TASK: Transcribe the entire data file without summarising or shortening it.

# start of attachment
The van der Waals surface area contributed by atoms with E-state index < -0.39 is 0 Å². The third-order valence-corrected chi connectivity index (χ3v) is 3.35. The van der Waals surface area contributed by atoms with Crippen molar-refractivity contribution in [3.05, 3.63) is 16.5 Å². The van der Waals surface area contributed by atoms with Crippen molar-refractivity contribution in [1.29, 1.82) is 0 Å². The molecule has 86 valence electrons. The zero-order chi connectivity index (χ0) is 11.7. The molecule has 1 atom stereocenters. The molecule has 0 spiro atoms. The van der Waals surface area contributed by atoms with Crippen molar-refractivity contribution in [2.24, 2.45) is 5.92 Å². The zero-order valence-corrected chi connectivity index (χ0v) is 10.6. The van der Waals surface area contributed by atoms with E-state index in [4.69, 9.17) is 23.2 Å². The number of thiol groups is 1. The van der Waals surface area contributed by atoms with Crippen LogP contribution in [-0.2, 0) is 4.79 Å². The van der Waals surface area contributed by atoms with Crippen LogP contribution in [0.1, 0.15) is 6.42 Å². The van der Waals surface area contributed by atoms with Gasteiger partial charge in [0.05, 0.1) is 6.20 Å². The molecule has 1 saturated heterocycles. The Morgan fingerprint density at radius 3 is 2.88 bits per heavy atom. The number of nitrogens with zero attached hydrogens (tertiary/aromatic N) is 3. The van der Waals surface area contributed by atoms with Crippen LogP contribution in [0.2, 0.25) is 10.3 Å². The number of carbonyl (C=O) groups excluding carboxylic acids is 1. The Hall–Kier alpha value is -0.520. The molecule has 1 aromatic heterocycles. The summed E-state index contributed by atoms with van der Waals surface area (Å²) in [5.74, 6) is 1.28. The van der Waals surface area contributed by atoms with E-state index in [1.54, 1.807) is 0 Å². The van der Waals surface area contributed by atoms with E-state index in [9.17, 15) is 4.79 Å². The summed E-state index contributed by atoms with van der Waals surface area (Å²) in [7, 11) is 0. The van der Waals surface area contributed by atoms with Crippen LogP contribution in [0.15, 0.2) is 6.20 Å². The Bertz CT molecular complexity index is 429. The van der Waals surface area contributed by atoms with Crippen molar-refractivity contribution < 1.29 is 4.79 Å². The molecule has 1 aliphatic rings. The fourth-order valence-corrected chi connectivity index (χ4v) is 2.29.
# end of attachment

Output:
The van der Waals surface area contributed by atoms with E-state index < -0.39 is 0 Å². The third-order valence-corrected chi connectivity index (χ3v) is 3.35. The van der Waals surface area contributed by atoms with Crippen molar-refractivity contribution in [3.05, 3.63) is 16.5 Å². The van der Waals surface area contributed by atoms with Crippen molar-refractivity contribution in [1.29, 1.82) is 0 Å². The molecule has 86 valence electrons. The zero-order chi connectivity index (χ0) is 11.7. The molecule has 1 atom stereocenters. The molecule has 0 spiro atoms. The van der Waals surface area contributed by atoms with Crippen molar-refractivity contribution in [2.24, 2.45) is 5.92 Å². The zero-order valence-corrected chi connectivity index (χ0v) is 10.6. The van der Waals surface area contributed by atoms with E-state index in [4.69, 9.17) is 23.2 Å². The number of thiol groups is 1. The van der Waals surface area contributed by atoms with Crippen LogP contribution in [-0.2, 0) is 4.79 Å². The van der Waals surface area contributed by atoms with Crippen LogP contribution in [0.1, 0.15) is 6.42 Å². The van der Waals surface area contributed by atoms with Gasteiger partial charge in [0.05, 0.1) is 6.20 Å². The molecule has 1 saturated heterocycles. The Morgan fingerprint density at radius 3 is 2.88 bits per heavy atom. The number of nitrogens with zero attached hydrogens (tertiary/aromatic N) is 3. The van der Waals surface area contributed by atoms with Crippen LogP contribution in [0.2, 0.25) is 10.3 Å². The number of carbonyl (C=O) groups excluding carboxylic acids is 1. The Hall–Kier alpha value is -0.520. The molecule has 1 aromatic heterocycles. The summed E-state index contributed by atoms with van der Waals surface area (Å²) in [5.74, 6) is 1.28. The van der Waals surface area contributed by atoms with E-state index in [1.54, 1.807) is 0 Å². The van der Waals surface area contributed by atoms with E-state index in [9.17, 15) is 4.79 Å². The summed E-state index contributed by atoms with van der Waals surface area (Å²) in [7, 11) is 0. The van der Waals surface area contributed by atoms with Crippen LogP contribution in [0.15, 0.2) is 6.20 Å². The Bertz CT molecular complexity index is 429. The van der Waals surface area contributed by atoms with Crippen molar-refractivity contribution < 1.29 is 4.79 Å². The molecule has 1 aliphatic rings. The fourth-order valence-corrected chi connectivity index (χ4v) is 2.29.